Unfortunately, relying on a high school education is not possible in the US, due to underfunded schools, over-sized classes, and over-loaded educators. Many students arrive at college without knowing how to write a proper essay, which used to be a basic skill required for entry into college. That’s put pressure on colleges to start off by educating their students with a second set of high school basics. This has slowed down the advancement of students and devalued the average college degree.

Getting Through Academic Challenges

A lot of students find that they aren’t as good at the academic side of things as they’d hoped, especially in the subjects they thought they would want to study. If it turns out your desired major is just too challenging, dreams can become dashed very quickly. Students don’t know what to expect, and then they get disappointed in themselves. This has lead to a lot of kids doing poorly and dropping out, overworking themselves, and even harming themselves because they don’t see the bigger picture. There is always another way to get through college, but it can be hard to see that without the right guidance.

Financial Troubles

Most college students have to work through their education and this can add pressure to an already overwhelming schedule of classes, studying, and the hopes of having a social life, too. Balancing all these things is overwhelming, but when financial pressures are added to the mix, the stress can be damaging. It’s not just paying for college that is challenging, but also being able to afford the books, housing, and expenses while taking classes. A lot of people are forced to stop their studies because they cannot make enough money at their part time job.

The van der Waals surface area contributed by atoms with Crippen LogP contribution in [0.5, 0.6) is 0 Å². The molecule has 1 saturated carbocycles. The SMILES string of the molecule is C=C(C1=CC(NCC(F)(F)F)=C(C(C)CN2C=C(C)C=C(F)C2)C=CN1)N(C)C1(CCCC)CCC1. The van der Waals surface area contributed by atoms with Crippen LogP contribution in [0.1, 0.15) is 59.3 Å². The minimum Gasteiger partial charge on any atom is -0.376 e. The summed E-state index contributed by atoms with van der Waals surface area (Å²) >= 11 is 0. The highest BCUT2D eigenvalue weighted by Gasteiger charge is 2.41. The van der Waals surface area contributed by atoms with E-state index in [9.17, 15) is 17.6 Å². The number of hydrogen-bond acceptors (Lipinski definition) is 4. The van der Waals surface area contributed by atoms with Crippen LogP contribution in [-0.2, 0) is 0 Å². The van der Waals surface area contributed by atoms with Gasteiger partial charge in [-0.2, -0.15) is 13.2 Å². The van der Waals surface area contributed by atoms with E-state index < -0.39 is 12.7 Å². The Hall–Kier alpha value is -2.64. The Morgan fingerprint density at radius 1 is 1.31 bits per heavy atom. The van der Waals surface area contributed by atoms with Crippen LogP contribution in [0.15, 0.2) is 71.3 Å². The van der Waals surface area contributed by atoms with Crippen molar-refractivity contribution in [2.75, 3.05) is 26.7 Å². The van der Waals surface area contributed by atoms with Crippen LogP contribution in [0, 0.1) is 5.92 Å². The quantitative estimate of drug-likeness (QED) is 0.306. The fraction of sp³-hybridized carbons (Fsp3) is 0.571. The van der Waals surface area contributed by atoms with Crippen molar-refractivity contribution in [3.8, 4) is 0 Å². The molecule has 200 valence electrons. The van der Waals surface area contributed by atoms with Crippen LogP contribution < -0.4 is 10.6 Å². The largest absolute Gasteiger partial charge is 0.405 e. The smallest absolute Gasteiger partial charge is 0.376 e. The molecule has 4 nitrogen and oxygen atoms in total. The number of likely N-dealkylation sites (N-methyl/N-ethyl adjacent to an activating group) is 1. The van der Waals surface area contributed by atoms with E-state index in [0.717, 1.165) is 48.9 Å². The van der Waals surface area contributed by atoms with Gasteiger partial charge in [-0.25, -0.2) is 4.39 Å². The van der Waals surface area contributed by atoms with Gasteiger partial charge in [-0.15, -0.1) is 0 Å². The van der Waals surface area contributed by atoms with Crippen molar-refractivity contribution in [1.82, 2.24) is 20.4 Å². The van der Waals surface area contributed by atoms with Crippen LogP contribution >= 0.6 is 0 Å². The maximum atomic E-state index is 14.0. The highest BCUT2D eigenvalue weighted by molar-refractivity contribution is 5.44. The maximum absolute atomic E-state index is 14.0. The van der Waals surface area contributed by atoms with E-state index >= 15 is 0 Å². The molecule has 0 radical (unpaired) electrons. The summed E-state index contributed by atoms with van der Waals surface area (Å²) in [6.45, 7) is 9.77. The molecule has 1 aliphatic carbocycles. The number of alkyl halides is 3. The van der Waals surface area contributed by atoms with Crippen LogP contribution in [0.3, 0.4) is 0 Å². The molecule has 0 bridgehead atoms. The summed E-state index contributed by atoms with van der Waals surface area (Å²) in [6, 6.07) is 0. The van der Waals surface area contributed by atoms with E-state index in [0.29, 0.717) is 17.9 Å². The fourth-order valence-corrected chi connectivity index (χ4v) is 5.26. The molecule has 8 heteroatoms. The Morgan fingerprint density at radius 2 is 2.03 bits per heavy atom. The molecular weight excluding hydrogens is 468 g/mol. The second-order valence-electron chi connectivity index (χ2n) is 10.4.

So Many Distractions

While it may be normal for kids to take notes on a computer and to own a cell phone, these things can mean huge distractions during classes. Instead of focusing completely on what’s going on in class, many students get away with playing games on their phones or computers, and even chatting with friends and surfing social media sites. Growing up with these options, kids are not as good at the focus and pace required to do well in lecture classes that can be huge and anonymous.

A Balanced Education

Even the most dedicated and focused students can be frustrated by general education courses. If you want to be a doctor, why take history? It turns out that college is a place you’re going to learn all kinds of things, not just the specific skills required to do a job. Having a balanced education is critical to becoming a contributing and interesting member of society, something that employers value highly.

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Top 5 Colleges and Universities for HR Majors

Not everyone can get into MIT or Stanford, but if you want to be a leader in human resources or human resources management, start with your education. Which university you attend doesn’t have to determine whether or not you do well in the field, but having a degree from one of the following five schools can certainly give you a leg up. Besides being renowned for their curricula and high standards, they’re also places where you’ll find that the alum connection is strong. You’ll stand out to others who have had the education that you have had, and that can be the perfect in to start out your career.